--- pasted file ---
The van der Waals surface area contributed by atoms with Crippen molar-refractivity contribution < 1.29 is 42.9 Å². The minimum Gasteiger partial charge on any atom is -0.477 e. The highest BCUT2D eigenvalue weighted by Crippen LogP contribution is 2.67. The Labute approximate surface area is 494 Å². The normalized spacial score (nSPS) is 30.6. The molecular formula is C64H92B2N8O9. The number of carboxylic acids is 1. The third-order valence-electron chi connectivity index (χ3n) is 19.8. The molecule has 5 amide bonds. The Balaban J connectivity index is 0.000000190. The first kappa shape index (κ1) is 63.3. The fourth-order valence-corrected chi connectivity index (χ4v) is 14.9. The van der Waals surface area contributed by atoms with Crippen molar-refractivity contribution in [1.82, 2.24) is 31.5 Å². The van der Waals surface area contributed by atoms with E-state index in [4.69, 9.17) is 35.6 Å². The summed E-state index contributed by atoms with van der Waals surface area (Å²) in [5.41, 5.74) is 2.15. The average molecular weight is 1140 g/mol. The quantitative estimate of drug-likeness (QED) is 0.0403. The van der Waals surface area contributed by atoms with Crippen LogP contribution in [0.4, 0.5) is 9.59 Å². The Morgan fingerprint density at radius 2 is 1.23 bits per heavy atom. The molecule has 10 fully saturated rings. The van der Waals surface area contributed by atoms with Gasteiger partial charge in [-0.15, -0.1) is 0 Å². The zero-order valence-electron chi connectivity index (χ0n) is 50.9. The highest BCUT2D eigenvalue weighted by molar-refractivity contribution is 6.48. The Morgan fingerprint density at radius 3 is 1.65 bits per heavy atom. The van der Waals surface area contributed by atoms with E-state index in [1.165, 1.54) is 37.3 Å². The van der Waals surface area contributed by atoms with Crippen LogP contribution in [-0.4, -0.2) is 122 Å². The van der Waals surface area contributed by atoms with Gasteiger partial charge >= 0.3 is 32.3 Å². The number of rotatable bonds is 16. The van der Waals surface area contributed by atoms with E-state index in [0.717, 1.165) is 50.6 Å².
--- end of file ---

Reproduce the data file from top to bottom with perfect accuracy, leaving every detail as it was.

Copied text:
The van der Waals surface area contributed by atoms with Crippen molar-refractivity contribution < 1.29 is 42.9 Å². The minimum Gasteiger partial charge on any atom is -0.477 e. The highest BCUT2D eigenvalue weighted by Crippen LogP contribution is 2.67. The Labute approximate surface area is 494 Å². The normalized spacial score (nSPS) is 30.6. The molecular formula is C64H92B2N8O9. The number of carboxylic acids is 1. The third-order valence-electron chi connectivity index (χ3n) is 19.8. The molecule has 5 amide bonds. The Balaban J connectivity index is 0.000000190. The first kappa shape index (κ1) is 63.3. The fourth-order valence-corrected chi connectivity index (χ4v) is 14.9. The van der Waals surface area contributed by atoms with Crippen molar-refractivity contribution in [1.82, 2.24) is 31.5 Å². The van der Waals surface area contributed by atoms with E-state index in [4.69, 9.17) is 35.6 Å². The summed E-state index contributed by atoms with van der Waals surface area (Å²) in [5.41, 5.74) is 2.15. The average molecular weight is 1140 g/mol. The quantitative estimate of drug-likeness (QED) is 0.0403. The van der Waals surface area contributed by atoms with Crippen LogP contribution in [0.4, 0.5) is 9.59 Å². The Morgan fingerprint density at radius 2 is 1.23 bits per heavy atom. The molecule has 10 fully saturated rings. The van der Waals surface area contributed by atoms with Gasteiger partial charge in [-0.15, -0.1) is 0 Å². The zero-order valence-electron chi connectivity index (χ0n) is 50.9. The highest BCUT2D eigenvalue weighted by molar-refractivity contribution is 6.48. The Morgan fingerprint density at radius 3 is 1.65 bits per heavy atom. The van der Waals surface area contributed by atoms with E-state index in [1.165, 1.54) is 37.3 Å². The van der Waals surface area contributed by atoms with Crippen LogP contribution in [-0.4, -0.2) is 122 Å². The van der Waals surface area contributed by atoms with Gasteiger partial charge >= 0.3 is 32.3 Å². The number of rotatable bonds is 16. The van der Waals surface area contributed by atoms with E-state index in [0.717, 1.165) is 50.6 Å².